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PSC hosts smooth hearing on proposed pipeline

DICKINSON, N.D. -- A public hearing for a proposed 20-mile pipeline in southwest North Dakota went smoothly Monday, with no public comments and few questions from Public Service Commissioners.

Belle Fourche Pipeline Company has proposed increasing the capacity of an existing system by adding a 10-inch pipeline along the route of an existing 6-inch line which crosses Billings, Dunn and Stark counties.

The company hopes to start construction in August and finish by winter, engineering supervisor Bob Stamp told commissioners at the hearing at the Dickinson State University Student Center.

The pipeline system will then move more oil to the Bakken Oil Express rail hub and the under-construction Dakota Prairie Refining facility, which sit next to each other southwest of Dickinson. The refinery will process about 20,000 barrels of Bakken crude into diesel fuel daily once it’s operational late this year.

The new $7.9 million line will increase system capacity by 100,000 barrels a day, and bring oil from Belle Fourche’s existing Skunk Hill station, northeast of Belfield. Belle Fourche Pipeline Co. is a part of Casper, Wyo.-based True Companies, which also includes Bridger Pipeline.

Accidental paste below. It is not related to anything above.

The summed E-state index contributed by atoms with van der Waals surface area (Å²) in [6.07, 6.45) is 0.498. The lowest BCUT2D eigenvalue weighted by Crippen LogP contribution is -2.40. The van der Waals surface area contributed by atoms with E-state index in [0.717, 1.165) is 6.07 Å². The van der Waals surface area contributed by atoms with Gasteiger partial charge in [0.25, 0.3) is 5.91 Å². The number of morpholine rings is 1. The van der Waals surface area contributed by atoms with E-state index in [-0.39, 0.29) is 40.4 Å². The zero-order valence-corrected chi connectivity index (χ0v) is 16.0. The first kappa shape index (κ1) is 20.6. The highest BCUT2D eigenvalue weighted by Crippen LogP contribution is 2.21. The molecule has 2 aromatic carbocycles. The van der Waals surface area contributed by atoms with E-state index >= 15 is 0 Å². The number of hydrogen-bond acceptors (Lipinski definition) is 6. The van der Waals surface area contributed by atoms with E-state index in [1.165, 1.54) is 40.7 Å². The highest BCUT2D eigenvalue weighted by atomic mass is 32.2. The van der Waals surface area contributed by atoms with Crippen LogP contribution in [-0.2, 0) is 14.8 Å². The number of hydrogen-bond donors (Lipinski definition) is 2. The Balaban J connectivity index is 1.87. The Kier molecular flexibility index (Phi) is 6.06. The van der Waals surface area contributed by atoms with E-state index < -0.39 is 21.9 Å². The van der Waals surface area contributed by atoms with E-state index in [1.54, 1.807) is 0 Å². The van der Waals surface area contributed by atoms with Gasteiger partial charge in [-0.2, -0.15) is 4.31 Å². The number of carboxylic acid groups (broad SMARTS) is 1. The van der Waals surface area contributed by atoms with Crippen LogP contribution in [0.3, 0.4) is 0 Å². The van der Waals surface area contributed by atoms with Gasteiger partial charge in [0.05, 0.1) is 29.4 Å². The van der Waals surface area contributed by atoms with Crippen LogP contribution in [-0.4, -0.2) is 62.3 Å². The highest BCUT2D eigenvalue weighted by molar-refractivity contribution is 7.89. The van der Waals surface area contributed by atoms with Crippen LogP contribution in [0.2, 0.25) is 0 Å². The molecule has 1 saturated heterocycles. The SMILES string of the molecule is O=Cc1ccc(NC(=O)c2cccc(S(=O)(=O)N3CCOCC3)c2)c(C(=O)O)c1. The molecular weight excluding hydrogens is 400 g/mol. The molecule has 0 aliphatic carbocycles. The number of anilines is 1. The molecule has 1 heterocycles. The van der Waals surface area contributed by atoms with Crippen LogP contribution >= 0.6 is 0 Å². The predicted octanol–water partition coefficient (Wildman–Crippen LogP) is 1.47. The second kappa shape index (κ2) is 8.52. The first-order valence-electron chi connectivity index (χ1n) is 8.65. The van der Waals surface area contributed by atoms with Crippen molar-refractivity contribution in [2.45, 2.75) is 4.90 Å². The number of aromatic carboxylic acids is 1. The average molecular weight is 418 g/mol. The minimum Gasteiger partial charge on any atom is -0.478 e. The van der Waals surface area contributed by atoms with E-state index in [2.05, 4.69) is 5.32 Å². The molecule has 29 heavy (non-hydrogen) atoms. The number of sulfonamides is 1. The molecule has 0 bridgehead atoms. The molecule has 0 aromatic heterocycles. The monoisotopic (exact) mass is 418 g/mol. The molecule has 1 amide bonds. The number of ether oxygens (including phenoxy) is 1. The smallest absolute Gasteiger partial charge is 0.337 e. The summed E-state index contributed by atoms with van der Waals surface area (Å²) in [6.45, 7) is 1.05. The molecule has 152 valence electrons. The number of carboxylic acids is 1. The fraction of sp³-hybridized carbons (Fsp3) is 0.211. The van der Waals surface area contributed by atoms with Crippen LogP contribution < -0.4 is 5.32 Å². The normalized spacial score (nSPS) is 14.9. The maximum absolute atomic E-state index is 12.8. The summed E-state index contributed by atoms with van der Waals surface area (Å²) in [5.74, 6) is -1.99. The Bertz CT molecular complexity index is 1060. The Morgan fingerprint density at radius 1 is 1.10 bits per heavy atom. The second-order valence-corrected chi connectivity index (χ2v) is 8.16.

While the existing 6-inch line currently delivers to the rail hub, it will be switched to the refinery when the new pipeline becomes operational and can bring the increased capacity to the rail hub, Stamp said.

Commissioner Julie Fedorchak asked about the company’s record in North Dakota -- including any spills in its history.

Stamp said since starting business in the state in 1979, he considers the company’s reputation good, “but we have had spills over the years,” the largest being a few hundred barrels.  

The company has spill response trailers in Dickinson and Belfield and has a 24/7 monitoring center, Stamp said.

“So they should be able to see changes in flow, pressure and shut the pipeline down potentially in a matter of minutes … and start making the appropriate calls,” he said. “We have people on call 24/7.”

Stamp said the line has a life expectancy of more than 50 years.

The main purpose of the hearing was for public comment, but there wasn’t any, and Fedorchak said she’s “trusting that that means nobody has a problem with this.”

PSC Chairman Brian Kalk noted the two-and-a-half hour hearing, mostly of explanatory information from the company, was one of the shortest for the commission.

“We’ll probably get that to a decision pretty quick,” he said.